36. 37. Shanghai – towards solutions <ul><li>Infrastructure development and planning </li></ul><ul><li>Governing for mobility </li></ul><ul><li>Transport demand management </li></ul><ul><li>Environmental controls </li></ul>
  37. 38. <ul><li>Introduction of the WBCSD </li></ul><ul><li>Sustainable Mobility context </li></ul><ul><li>Mobility for Development (M4D) project </li></ul><ul><ul><li>Dialogues and case studies </li></ul></ul><ul><ul><li>Lessons learned and barriers to progress </li></ul></ul><ul><ul><li>Key messages </li></ul></ul><ul><ul><li>Advocacy and outreach </li></ul></ul>Contents
  38. 39. <ul><li>Improvement in the range of mobility opportunities available to the general public </li></ul><ul><li>Widening mobility divide between rich and poor </li></ul><ul><li>Major problems with traffic congestion </li></ul><ul><li>Growing transport-related health and safety risks </li></ul><ul><li>Cities promote public transport yet they struggle to adapt and meet the needs and lifestyles of residents </li></ul>Lessons learned from the four cities
  39. 40. <ul><li>Inadequate stakeholder consultation </li></ul><ul><li>Lack of coordination and integrated planning </li></ul><ul><li>Weak capacity to implement </li></ul><ul><li>Lack of capacity to finance and maintain investments </li></ul>Barriers to bridging the mobility divide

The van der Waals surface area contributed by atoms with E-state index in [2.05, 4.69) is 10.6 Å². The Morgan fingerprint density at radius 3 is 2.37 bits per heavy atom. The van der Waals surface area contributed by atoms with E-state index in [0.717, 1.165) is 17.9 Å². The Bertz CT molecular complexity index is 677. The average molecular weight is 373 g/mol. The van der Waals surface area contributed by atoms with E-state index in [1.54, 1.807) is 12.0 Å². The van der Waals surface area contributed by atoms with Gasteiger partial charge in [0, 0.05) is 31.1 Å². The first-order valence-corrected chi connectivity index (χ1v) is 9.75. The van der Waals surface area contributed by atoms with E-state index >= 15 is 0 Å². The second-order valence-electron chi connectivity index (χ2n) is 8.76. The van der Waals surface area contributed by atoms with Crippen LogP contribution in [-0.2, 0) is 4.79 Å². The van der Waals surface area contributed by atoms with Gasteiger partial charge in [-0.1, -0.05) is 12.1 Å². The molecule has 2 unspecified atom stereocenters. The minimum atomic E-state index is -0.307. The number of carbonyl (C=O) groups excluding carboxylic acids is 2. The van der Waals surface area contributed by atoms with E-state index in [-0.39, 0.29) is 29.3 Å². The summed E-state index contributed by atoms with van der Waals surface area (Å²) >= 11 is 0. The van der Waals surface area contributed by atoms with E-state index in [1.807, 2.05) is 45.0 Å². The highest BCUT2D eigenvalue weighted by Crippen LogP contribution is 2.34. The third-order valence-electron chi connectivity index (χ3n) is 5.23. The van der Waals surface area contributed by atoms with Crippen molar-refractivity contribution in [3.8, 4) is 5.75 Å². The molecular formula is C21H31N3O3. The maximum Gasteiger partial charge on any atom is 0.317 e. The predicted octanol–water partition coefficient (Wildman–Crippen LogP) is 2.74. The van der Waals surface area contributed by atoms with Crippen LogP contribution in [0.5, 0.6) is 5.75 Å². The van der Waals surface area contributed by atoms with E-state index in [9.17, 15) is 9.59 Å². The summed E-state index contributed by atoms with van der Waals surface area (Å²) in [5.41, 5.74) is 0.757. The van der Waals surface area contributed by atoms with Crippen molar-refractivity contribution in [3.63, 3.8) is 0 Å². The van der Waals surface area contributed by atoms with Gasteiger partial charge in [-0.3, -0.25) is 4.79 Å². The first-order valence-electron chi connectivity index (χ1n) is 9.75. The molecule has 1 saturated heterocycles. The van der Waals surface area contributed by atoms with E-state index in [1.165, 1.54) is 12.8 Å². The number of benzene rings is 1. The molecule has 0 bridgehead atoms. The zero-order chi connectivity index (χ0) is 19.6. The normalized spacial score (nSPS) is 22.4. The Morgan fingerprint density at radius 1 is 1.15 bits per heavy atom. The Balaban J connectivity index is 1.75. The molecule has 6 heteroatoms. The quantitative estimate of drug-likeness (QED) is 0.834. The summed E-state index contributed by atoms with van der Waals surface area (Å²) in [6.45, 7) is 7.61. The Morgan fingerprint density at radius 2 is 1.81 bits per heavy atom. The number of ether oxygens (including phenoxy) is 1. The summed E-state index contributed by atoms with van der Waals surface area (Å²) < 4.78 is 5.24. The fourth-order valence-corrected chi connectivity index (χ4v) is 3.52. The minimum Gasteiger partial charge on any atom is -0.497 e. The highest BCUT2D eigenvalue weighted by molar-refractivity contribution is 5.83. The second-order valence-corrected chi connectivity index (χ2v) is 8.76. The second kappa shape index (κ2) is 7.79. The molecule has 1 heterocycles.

40. 41. <ul><li>Introduction of the WBCSD </li></ul><ul><li>Sustainable Mobility context </li></ul><ul><li>Mobility for Development (M4D) project </li></ul><ul><ul><li>Dialogues and case studies </li></ul></ul><ul><ul><li>Lessons learned and barriers to progress </li></ul></ul><ul><ul><li>Key messages </li></ul></ul><ul><ul><li>Advocacy and outreach </li></ul></ul>Contents
  41. 42. <ul><li>Provide innovative products and services that create value for an expanding number of customers </li></ul><ul><li>Reduce the mobility related impacts of own operations </li></ul><ul><li>Engage with other stakeholders from the earliest stage of mass-motorization </li></ul><ul><li>Educate, empower and incentivize </li></ul>Key messages for business